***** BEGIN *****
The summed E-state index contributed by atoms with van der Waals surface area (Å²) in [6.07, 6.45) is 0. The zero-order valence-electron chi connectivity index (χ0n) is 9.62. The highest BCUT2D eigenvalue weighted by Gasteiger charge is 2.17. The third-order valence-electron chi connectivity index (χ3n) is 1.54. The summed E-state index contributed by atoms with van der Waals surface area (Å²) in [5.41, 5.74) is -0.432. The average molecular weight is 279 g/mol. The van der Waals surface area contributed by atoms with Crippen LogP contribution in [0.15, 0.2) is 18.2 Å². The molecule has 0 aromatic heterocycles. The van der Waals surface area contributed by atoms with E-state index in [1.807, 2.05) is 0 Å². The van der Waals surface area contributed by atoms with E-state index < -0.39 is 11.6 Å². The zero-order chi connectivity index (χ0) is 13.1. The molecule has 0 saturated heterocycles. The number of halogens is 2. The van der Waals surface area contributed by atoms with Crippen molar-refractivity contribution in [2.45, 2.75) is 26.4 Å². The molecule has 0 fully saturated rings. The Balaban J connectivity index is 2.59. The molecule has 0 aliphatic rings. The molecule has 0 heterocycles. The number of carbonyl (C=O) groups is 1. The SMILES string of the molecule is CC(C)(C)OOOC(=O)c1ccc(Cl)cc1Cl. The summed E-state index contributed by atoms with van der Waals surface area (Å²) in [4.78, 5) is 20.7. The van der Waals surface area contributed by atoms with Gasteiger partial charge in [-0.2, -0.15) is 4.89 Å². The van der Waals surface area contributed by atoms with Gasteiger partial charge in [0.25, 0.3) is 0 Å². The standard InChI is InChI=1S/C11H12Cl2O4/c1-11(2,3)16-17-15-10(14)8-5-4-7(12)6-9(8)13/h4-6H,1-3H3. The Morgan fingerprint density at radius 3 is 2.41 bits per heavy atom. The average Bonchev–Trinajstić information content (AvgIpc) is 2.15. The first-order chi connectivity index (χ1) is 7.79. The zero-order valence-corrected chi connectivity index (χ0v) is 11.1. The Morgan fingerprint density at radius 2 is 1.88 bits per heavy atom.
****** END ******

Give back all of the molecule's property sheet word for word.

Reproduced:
The summed E-state index contributed by atoms with van der Waals surface area (Å²) in [6.07, 6.45) is 0. The zero-order valence-electron chi connectivity index (χ0n) is 9.62. The highest BCUT2D eigenvalue weighted by Gasteiger charge is 2.17. The third-order valence-electron chi connectivity index (χ3n) is 1.54. The summed E-state index contributed by atoms with van der Waals surface area (Å²) in [5.41, 5.74) is -0.432. The average molecular weight is 279 g/mol. The van der Waals surface area contributed by atoms with Crippen LogP contribution in [0.15, 0.2) is 18.2 Å². The molecule has 0 aromatic heterocycles. The van der Waals surface area contributed by atoms with E-state index in [1.807, 2.05) is 0 Å². The van der Waals surface area contributed by atoms with E-state index < -0.39 is 11.6 Å². The zero-order chi connectivity index (χ0) is 13.1. The molecule has 0 saturated heterocycles. The number of halogens is 2. The van der Waals surface area contributed by atoms with Crippen molar-refractivity contribution in [2.45, 2.75) is 26.4 Å². The molecule has 0 fully saturated rings. The Balaban J connectivity index is 2.59. The molecule has 0 aliphatic rings. The molecule has 0 heterocycles. The number of carbonyl (C=O) groups is 1. The SMILES string of the molecule is CC(C)(C)OOOC(=O)c1ccc(Cl)cc1Cl. The summed E-state index contributed by atoms with van der Waals surface area (Å²) in [4.78, 5) is 20.7. The van der Waals surface area contributed by atoms with Gasteiger partial charge in [-0.2, -0.15) is 4.89 Å². The van der Waals surface area contributed by atoms with Gasteiger partial charge in [0.25, 0.3) is 0 Å². The standard InChI is InChI=1S/C11H12Cl2O4/c1-11(2,3)16-17-15-10(14)8-5-4-7(12)6-9(8)13/h4-6H,1-3H3. The Morgan fingerprint density at radius 3 is 2.41 bits per heavy atom. The average Bonchev–Trinajstić information content (AvgIpc) is 2.15. The first-order chi connectivity index (χ1) is 7.79. The zero-order valence-corrected chi connectivity index (χ0v) is 11.1. The Morgan fingerprint density at radius 2 is 1.88 bits per heavy atom.